These segment data also illustrate how matches to more-distant cousins can refine our understanding of matches to closer relatives. My match to Grandma tells me that the DNA underlying that pink bar in the middle of maternal Chromosome 4 comes from one of her parents, John Zażycki or Veronica Grzesiak, but it doesn’t tell me which one. My match to my 2C1R tells me that the subset of that Zażycki/Grzesiak DNA, underlying the orange bar, comes from Veronica Grzesiak because I’m related to that cousin through the Grzesiaks and not through the Zażyckis. This suggests that the DNA on either side of that segment, represented by the pink tips that extend past the orange on the left and the right, might have been inherited from John Zażycki. However, it’s impossible to know that definitively at this point, because some future DNA match might prove me wrong.

If I only had data from Grandma and that 2C1R, I would know that the DNA segment represented by the overlap between the orange and the pink bars had to come from either Józef Grzesiak or his wife, Marianna Krawczyńska, but I would not know which one contributed it. However, thanks to those DNA matches to my fifth cousins (a set of siblings), I know that the DNA segment represented by the overlap in pink, orange and red bars must have been inherited from Józef Grzesiak and not Marianna Krawczyńska, because those fifth cousins are related to me through Józef Grzesiak’s grandparents, Maciej Dąbrowski and Barbara Słońska, and not through the Krawczyński side. The more DNA matches you can identify, the deeper you can drill down into your DNA, because every bit of DNA in your body, no matter how small, had to come from one ancestor or another. Theoretically, you should be able to go through your list of DNA matches and identify the ancestors responsible for passing along even the tiniest fragments of DNA shared between you and a match, right?

IBD or…Not?

Unfortunately, it’s not quite that simple. It may not be possible to determine your relationship to every single one of your DNA matches. It’s not a perfect world and I don’t know anyone who has his family tree traced back to 6x- or 7x-great-grandparents on every single line. Moreover, there’s always the possibility of an NPE or two (or more!) in each person’s tree, which would throw a monkey wrench into the analysis. Furthermore, some of the DNA matches who show up in our match list may not be related to us at all through common descent in the genealogical time frame.  This is that caveat I mentioned earlier, and it’s true regardless of the company you test with. Although DNA testing is predicated on the assumption that your matches share common ancestry with you due to inherited DNA segments that are identical by descent (IBD), not every DNA segment that is identified as a match by the test company’s algorithm is IBD. What else could they be?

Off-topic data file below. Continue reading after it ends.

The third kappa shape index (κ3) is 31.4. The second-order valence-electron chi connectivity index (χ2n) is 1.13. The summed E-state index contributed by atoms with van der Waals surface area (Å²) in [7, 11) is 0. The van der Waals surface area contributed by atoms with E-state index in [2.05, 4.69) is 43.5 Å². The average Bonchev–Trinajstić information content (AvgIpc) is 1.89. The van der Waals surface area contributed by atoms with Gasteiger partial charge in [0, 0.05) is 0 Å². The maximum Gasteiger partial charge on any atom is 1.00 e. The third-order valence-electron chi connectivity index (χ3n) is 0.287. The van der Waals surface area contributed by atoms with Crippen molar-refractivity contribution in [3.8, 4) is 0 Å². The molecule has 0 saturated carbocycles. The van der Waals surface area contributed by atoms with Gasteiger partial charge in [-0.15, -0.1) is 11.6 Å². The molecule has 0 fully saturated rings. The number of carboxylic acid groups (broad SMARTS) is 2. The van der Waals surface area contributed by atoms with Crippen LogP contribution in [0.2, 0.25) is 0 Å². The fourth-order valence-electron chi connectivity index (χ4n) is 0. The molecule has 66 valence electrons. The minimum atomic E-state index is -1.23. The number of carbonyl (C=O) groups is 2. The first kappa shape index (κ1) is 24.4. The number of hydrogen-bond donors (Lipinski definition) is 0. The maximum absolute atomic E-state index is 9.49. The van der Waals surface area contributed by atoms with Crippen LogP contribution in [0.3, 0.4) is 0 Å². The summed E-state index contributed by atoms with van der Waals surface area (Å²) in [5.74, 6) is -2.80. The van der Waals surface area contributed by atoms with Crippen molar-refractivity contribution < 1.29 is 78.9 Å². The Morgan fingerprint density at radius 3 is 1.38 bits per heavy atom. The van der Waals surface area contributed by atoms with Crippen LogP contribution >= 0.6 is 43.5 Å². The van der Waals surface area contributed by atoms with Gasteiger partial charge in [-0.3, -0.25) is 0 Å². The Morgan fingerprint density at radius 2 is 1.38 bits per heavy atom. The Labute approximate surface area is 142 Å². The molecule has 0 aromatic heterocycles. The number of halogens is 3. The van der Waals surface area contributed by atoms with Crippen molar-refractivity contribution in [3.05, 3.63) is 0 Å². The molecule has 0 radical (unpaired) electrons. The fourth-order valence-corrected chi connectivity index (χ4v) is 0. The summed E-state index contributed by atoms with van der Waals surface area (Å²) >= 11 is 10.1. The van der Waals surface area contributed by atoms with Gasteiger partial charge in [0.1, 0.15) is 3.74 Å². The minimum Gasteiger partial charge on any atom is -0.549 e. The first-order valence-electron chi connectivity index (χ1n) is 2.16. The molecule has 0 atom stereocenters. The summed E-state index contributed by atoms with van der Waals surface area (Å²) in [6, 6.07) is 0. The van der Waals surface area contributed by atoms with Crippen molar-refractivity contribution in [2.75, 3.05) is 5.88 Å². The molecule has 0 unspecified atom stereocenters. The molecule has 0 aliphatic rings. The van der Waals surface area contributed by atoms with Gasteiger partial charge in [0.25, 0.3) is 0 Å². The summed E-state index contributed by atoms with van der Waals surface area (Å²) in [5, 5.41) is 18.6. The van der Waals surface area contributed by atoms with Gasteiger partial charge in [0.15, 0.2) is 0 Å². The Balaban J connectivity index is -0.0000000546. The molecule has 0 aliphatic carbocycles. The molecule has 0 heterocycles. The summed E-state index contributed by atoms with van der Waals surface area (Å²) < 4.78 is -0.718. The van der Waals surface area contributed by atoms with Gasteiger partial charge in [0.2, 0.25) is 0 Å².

Any DNA match that is not IBD is sometimes described as IBS, “Identical by State.” However, IBS is something of a catch-all term, because it encompasses matches that are Identical by Population (IBP), as well as Identical by Chance (IBC). Let’s take a closer look at these two possibilities. There are some segments of DNA that you will share with people just because your ancestors and their ancestors came from the same endogamous population, meaning a community in which intermarriage between distant (or not-so-distant) cousins was common. These are typically small segments of DNA (<10 cM) that will not be possible to assign to a particular ancestor within the genealogical time frame—that is, within the time frame in which it’s possible to find documentary evidence to confirm the relationship. Such segments are often referred to as Identical by Population (IBP). The other possibility is that the DNA segment identified as a match by the test company is a false positive, also known as a pseudosegment. To understand how this can happen, we need to take a closer look at the methodology behind DNA testing.

The Nuts and Bolts of Autosomal DNA Testing

Autosomal DNA testing focuses on the tiny differences in our genetic makeup that make us unique. Most of our genetic code is identical, of course, but there are places in the human genome where slightly different forms of the same gene can exist. These different forms of the same gene are called alleles. DNA is made up of chemical units called  nucleotides, and each nucleotide in the DNA is referred to by a letter (A = adenine, T = thymine, G= guanine, C = cytosine), and each time one letter is substituted for another at a particular place in the DNA sequence, it’s called a Single Nucleotide Polymorphism, or SNP (pronounced “snip”). There are 4-5 million SNPs in the human genome, and each of the DNA test companies samples between roughly 630,000-700,000 of them.1 Figure 6 shows an extract of my raw DNA data file (called a genotype) as downloaded from Ancestry.